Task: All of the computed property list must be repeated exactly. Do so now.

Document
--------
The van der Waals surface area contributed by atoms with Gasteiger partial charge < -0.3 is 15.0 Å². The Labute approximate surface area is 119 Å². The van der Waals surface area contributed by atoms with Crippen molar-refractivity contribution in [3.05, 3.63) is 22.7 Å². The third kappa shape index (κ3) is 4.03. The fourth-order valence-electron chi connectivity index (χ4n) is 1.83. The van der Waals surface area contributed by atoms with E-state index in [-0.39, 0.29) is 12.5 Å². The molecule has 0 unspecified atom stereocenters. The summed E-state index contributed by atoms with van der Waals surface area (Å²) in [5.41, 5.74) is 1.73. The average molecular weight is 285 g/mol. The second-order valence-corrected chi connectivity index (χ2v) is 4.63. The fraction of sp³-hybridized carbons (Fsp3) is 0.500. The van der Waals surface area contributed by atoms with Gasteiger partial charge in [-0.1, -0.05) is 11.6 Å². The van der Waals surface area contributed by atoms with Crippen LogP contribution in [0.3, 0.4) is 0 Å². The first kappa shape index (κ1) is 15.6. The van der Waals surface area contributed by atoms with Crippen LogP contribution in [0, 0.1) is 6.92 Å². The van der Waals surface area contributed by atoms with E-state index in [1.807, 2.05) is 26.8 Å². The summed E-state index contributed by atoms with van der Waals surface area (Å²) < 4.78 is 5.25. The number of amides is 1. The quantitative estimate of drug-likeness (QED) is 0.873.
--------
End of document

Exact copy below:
The van der Waals surface area contributed by atoms with Gasteiger partial charge < -0.3 is 15.0 Å². The Labute approximate surface area is 119 Å². The van der Waals surface area contributed by atoms with Crippen molar-refractivity contribution in [3.05, 3.63) is 22.7 Å². The third kappa shape index (κ3) is 4.03. The fourth-order valence-electron chi connectivity index (χ4n) is 1.83. The van der Waals surface area contributed by atoms with E-state index in [-0.39, 0.29) is 12.5 Å². The molecule has 0 unspecified atom stereocenters. The summed E-state index contributed by atoms with van der Waals surface area (Å²) in [5.41, 5.74) is 1.73. The average molecular weight is 285 g/mol. The second-order valence-corrected chi connectivity index (χ2v) is 4.63. The fraction of sp³-hybridized carbons (Fsp3) is 0.500. The van der Waals surface area contributed by atoms with Gasteiger partial charge in [-0.1, -0.05) is 11.6 Å². The van der Waals surface area contributed by atoms with Crippen LogP contribution in [0.3, 0.4) is 0 Å². The first kappa shape index (κ1) is 15.6. The van der Waals surface area contributed by atoms with Crippen LogP contribution in [0, 0.1) is 6.92 Å². The van der Waals surface area contributed by atoms with E-state index in [1.807, 2.05) is 26.8 Å². The summed E-state index contributed by atoms with van der Waals surface area (Å²) < 4.78 is 5.25. The number of amides is 1. The quantitative estimate of drug-likeness (QED) is 0.873.